Conditions nevertheless change dramatically when the applications of the fourth industrial revolution effectively add sensors, cameras, image recognition, algorithms, neural networks, artificial intelligence, data processing, and transmission to the software. Patent protection is quite well-suited to these new entities, whereas copyright protection really is not. The patent authorities of various countries also have taken note of the new situation and, for example, the United States Patent and Trademark Office (USPTO) issued new guidelines pertaining to the sector at the beginning of 2019. The World Intellectual Property Organization has published an extensive report on artificial intelligence (WIPO Technology Trends (WITT), 2019). These reports and guidelines already provide good insight into the prospects for protecting artificial intelligence, even though a great deal still remains to be settled through concrete practice.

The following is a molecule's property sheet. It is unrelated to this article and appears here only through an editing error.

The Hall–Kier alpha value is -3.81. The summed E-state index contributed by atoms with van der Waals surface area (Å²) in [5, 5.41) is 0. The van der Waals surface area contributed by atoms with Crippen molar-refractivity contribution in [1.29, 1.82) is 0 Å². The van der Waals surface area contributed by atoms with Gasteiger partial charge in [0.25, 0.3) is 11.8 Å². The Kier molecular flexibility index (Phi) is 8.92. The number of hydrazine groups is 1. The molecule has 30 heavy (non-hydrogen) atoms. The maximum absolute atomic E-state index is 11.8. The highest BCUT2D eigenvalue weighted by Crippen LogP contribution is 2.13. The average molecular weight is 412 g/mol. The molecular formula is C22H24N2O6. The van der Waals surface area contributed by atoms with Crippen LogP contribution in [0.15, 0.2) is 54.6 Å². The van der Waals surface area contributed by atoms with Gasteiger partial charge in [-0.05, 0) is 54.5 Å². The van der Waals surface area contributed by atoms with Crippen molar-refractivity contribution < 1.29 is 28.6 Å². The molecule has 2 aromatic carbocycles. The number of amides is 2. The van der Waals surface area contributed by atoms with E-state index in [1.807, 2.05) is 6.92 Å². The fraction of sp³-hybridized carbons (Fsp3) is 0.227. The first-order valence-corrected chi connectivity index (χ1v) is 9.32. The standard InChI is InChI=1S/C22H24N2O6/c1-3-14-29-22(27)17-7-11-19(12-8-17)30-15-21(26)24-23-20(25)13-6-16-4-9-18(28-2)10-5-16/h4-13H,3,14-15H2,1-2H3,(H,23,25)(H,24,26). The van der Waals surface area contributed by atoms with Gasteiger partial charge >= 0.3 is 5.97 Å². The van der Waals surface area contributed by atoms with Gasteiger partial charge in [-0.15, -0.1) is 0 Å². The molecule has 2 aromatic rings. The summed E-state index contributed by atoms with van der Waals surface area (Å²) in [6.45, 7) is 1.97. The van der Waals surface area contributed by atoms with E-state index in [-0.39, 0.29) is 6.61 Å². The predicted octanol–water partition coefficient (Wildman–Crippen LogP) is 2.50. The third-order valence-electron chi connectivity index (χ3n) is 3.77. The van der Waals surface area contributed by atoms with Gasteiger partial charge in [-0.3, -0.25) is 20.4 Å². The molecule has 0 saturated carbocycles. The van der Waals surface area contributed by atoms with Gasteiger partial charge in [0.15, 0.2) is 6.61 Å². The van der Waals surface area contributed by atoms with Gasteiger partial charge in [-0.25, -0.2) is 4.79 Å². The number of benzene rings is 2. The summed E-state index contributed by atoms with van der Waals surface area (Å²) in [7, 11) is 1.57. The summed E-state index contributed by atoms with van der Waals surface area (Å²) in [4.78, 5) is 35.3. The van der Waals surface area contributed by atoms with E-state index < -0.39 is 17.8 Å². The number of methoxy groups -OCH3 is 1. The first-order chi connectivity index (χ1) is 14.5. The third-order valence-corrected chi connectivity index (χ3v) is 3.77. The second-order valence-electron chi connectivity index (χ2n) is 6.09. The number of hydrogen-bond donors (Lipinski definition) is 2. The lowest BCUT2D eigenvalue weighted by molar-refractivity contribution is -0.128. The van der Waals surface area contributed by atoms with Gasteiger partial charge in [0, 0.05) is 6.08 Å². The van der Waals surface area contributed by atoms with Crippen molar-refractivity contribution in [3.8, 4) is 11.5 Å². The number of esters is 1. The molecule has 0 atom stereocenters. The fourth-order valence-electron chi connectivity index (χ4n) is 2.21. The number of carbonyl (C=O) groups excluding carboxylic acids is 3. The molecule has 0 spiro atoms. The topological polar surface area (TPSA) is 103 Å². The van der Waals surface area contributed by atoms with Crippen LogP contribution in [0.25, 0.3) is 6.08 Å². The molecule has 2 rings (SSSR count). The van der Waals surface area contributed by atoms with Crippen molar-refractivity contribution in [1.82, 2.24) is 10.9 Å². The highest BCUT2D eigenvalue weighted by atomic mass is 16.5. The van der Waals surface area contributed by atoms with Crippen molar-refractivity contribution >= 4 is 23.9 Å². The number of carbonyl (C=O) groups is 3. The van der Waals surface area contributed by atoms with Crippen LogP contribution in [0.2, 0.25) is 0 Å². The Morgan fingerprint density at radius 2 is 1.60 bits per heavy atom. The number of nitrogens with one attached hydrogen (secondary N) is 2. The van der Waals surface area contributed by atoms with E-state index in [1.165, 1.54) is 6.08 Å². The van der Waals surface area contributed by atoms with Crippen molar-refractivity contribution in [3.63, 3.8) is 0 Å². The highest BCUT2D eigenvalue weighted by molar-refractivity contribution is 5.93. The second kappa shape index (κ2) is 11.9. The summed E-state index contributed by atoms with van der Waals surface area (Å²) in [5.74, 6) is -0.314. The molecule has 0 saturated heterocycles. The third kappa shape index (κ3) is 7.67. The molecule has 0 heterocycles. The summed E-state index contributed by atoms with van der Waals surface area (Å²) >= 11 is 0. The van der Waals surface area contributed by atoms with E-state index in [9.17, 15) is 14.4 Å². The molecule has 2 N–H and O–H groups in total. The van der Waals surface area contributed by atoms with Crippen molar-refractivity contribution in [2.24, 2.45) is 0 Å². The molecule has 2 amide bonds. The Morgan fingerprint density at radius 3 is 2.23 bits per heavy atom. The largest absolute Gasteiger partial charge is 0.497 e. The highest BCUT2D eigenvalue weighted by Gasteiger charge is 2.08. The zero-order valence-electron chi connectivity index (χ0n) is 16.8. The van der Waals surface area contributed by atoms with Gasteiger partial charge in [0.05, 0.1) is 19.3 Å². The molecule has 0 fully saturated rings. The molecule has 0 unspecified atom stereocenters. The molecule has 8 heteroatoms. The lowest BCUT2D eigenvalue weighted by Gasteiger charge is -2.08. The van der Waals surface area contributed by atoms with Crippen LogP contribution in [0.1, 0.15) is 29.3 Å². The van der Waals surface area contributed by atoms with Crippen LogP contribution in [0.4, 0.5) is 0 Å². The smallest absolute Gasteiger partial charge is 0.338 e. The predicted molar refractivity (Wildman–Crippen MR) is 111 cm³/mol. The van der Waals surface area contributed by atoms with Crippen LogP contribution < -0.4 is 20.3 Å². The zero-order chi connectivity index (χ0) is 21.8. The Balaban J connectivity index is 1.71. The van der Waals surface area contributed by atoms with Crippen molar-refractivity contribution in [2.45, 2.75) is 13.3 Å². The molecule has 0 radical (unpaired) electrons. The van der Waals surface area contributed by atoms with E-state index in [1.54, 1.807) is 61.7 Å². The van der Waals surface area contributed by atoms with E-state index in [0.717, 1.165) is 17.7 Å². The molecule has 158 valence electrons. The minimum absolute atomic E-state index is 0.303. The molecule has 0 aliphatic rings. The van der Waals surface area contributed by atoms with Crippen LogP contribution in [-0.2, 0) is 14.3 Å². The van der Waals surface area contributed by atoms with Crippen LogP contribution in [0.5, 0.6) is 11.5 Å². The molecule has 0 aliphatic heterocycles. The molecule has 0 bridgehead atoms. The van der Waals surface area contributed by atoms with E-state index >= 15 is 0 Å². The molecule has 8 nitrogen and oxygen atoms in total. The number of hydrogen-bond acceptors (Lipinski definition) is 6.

The role of law firms

Even though these new guidelines at least shed light on theoretical patenting possibilities, artificial intelligence and associated inventions are highly complex and multidimensional, emphasizing the role of outside specialists. Patenting requires an in-depth understanding of both the guidelines and the technology. Specialists must be capable of seeing how a particular AI-related invention can be patented and must be able to communicate with the associated business specialists, while also recognizing when it may be wiser to keep part of an invention (such as an algorithm) as a commercial secret. Specialists also must be able to assess when copyright may provide sufficient protection and to appreciate how database protection or privacy protection relate to the invention.